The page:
Update script has two parameters available, --force and --dump-sql. Parameter --dump-sql will show you the list of SQL commands generated from the ORM mapping, which will be used in order to update the current database schema, while the --force parameter will automatically execute these commands. If automatic update fails for some reason, e.g. if the script breaks some constraint during the update (foreign key, NOT NULL, unique...), you will receive a warning and the list of SQL commands that were not executed automatically. If this situation occurs, you can simply copy the list of commands and execute them manually to finish the schema update.

3. Creating entities

 It is possible to create the entity classes with the script:

php app/console doctrine:generate:entities

Upon executing the script, entity classes and method stubs will be generated from your mapping information in the Entity folder (in our case, TestBundle/Entity). Just a short notice, if you execute the script above, ALL entities will be regenerated. So if you already had some entities created, they will be regenerated, and the backup file for each entity will be created in the /Entity folder. Any custom code that you added in the Entity definitions will be preserved during the entity regeneration. The script will update existing entity definitions by adding the missing methods and properties, but it won’t change or remove already existing methods or properties, whether they were generated by Doctrine or added manually. The User and Role entity classes can be found at:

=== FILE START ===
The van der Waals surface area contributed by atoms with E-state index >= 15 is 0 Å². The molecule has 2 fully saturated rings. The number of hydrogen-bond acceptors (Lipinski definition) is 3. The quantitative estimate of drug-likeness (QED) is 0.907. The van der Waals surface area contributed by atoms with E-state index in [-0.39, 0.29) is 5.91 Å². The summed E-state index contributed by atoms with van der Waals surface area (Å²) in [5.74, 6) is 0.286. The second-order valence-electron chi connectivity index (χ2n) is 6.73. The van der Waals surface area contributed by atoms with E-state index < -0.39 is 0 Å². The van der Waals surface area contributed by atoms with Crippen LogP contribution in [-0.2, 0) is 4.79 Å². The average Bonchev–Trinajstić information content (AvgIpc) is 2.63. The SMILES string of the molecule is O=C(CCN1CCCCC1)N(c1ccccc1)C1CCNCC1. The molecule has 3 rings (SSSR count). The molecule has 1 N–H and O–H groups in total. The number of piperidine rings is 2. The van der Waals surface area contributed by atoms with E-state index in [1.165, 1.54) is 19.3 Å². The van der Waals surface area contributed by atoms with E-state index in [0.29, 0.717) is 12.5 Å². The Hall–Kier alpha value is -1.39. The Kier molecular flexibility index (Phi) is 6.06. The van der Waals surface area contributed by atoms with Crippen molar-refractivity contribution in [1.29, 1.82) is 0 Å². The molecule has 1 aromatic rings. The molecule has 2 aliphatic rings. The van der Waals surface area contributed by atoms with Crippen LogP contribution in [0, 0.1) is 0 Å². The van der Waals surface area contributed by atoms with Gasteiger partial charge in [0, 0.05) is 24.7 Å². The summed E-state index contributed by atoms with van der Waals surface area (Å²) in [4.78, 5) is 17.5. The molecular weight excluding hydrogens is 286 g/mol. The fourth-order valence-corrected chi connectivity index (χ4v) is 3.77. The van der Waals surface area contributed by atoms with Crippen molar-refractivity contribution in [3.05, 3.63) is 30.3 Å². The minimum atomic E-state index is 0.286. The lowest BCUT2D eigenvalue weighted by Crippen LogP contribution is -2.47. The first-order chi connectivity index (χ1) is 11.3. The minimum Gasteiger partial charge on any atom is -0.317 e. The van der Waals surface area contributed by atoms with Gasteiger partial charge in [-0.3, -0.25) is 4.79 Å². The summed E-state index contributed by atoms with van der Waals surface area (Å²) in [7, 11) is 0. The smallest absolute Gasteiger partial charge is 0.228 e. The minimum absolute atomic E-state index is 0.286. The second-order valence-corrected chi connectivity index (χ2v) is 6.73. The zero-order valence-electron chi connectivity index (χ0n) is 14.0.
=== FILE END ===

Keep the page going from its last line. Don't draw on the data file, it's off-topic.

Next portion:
And our Model is ready to be used.

We can demonstrate Model usage on a simple code example. For instance, let’s say that we want to create new User object, set some attribute values and store it in the database:

$user = new User();
$user->setUsername( 'UserExample' );
$user->setFirstName( 'User' );
$user->setLastName( 'Example' );
$user->setEmailAddress( '[email protected]' );
$user->setPlainPassword( 'password1234' );
$em = $this->getDoctrine()->getEntityManager();
$em->persist( $user );

After we have created new user, let’s say that we know the user ID and we want to fetch user from the database:

$user = $this->getDoctrine()

We can check if we successfully fetched User object from database by using instanceof operator:

if ( !$user instanceof User )
    // do something, e.g. display “user not found” message.

Doctrine offers all sorts of helpful methods for handling data from the database. If we don’t know ID of the user we want to fetch, we can find it by some other attribute, for example we can use findOneBy() method to fetch user by username:

$user = $this->getDoctrine()
                   ->getRepository( 'TestBundle:User' )
                   ->findOneBy( array( 'userName' => 'UserExample' ) );

After we got valid User object from the database, we can update User object attributes. For demonstration, we can get the existing ‘editor’ role, assign it to user and store changes to database:

$em = $this->getDoctrine()->getEntityManager();
$role = $this->getDoctrine()
                  ->getRepository( 'TestBundle:Role' )
                  ->findOneBy( array( 'roleIdentifier' => 'editor' ) );
$user->addUserRole( $role );

Removing existing user from the database is also very simple:

$em = $this->getDoctrine()->getEntityManager();
$em->remove( $user );

Stay tuned for our next blog post :)